October 6, 2020
Good morning, everyone. Thank you for hosting me, Foreign Minister Motegi – it’s great to see you again.
When I first came here two years ago, Prime Minister Abe welcomed me warmly. I want to thank him for everything he did to make the U.S.-Japan relationship stronger than ever, to the benefit of both our peoples and our shared values of freedom and democracy. I know President Trump feels the same way.
Prime Minister Suga was a powerful force for good in this relationship when he was Chief Cabinet Secretary, and the United States has every reason to believe he will strengthen our enduring alliance in his new role. I’m very much looking forward to meeting him later today.
In his first statement after assuming office, Prime Minister Suga described a free and open Indo-Pacific as “the foundation of regional peace and stability.” I couldn’t agree more. I would only add that the foundation’s cornerstone is the U.S.-Japan relationship and the security and prosperity it has provided our people for decades.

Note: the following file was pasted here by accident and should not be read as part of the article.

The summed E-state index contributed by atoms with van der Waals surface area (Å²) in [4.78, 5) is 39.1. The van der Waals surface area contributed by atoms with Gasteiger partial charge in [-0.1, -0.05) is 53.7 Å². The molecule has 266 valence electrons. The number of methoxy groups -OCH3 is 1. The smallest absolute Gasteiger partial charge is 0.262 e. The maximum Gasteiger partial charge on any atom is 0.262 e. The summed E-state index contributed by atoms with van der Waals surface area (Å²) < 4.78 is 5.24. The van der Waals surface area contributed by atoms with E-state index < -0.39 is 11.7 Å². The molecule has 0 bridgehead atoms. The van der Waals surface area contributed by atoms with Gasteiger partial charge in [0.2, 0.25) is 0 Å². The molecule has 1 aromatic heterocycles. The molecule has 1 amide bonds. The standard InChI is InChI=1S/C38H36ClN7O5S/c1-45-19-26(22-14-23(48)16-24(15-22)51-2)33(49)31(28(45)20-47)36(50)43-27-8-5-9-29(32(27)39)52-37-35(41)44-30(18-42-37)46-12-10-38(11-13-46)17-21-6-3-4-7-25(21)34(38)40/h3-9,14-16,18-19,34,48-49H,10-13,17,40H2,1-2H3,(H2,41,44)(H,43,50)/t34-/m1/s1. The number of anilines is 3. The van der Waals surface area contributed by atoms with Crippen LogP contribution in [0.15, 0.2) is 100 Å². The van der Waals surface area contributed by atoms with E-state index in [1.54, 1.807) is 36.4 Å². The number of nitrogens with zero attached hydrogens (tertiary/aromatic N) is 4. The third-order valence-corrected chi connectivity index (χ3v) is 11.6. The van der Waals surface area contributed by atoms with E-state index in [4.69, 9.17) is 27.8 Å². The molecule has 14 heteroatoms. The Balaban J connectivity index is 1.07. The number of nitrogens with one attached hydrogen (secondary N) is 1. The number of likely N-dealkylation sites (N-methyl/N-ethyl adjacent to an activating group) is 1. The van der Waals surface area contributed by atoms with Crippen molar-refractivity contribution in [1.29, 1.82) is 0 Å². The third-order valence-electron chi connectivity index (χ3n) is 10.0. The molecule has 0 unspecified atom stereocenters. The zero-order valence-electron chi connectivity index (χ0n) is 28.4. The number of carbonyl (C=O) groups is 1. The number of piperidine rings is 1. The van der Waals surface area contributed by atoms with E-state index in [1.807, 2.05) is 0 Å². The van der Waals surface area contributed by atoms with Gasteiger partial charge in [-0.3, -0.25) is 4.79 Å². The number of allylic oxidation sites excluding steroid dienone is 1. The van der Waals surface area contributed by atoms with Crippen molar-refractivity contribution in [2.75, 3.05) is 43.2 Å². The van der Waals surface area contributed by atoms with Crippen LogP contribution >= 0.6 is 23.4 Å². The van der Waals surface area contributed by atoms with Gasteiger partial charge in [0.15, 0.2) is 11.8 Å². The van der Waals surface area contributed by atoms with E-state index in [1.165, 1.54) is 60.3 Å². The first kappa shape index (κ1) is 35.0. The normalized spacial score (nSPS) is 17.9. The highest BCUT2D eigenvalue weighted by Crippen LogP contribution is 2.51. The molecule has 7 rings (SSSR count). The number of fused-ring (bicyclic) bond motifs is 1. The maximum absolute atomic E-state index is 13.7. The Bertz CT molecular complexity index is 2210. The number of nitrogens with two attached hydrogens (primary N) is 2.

We’re building on that work today:
Japan and the United States share the goal of the final, fully verified denuclearization of North Korea, and a resolution to the issue of the DPRK’s abductions of Japanese citizens. I’m sure we’ll talk about those subjects.
We also recognize that the Chinese Communist Party has a completely different vision for this region – a closed and authoritarian one that goes against the open, stable and prosperous region that our two democracies have partnered to build over decades. During this pandemic, it has become increasingly clear that Beijing is a bully that we must confront head on – a fact all too obvious in light of the PRC’s problematic actions in India, Hong Kong, Taiwan, and the South China Sea.
I’m eager to have productive conversations with Foreign Minister Motegi on these issues and more.
Thank you, again, Foreign Minister, for welcoming me.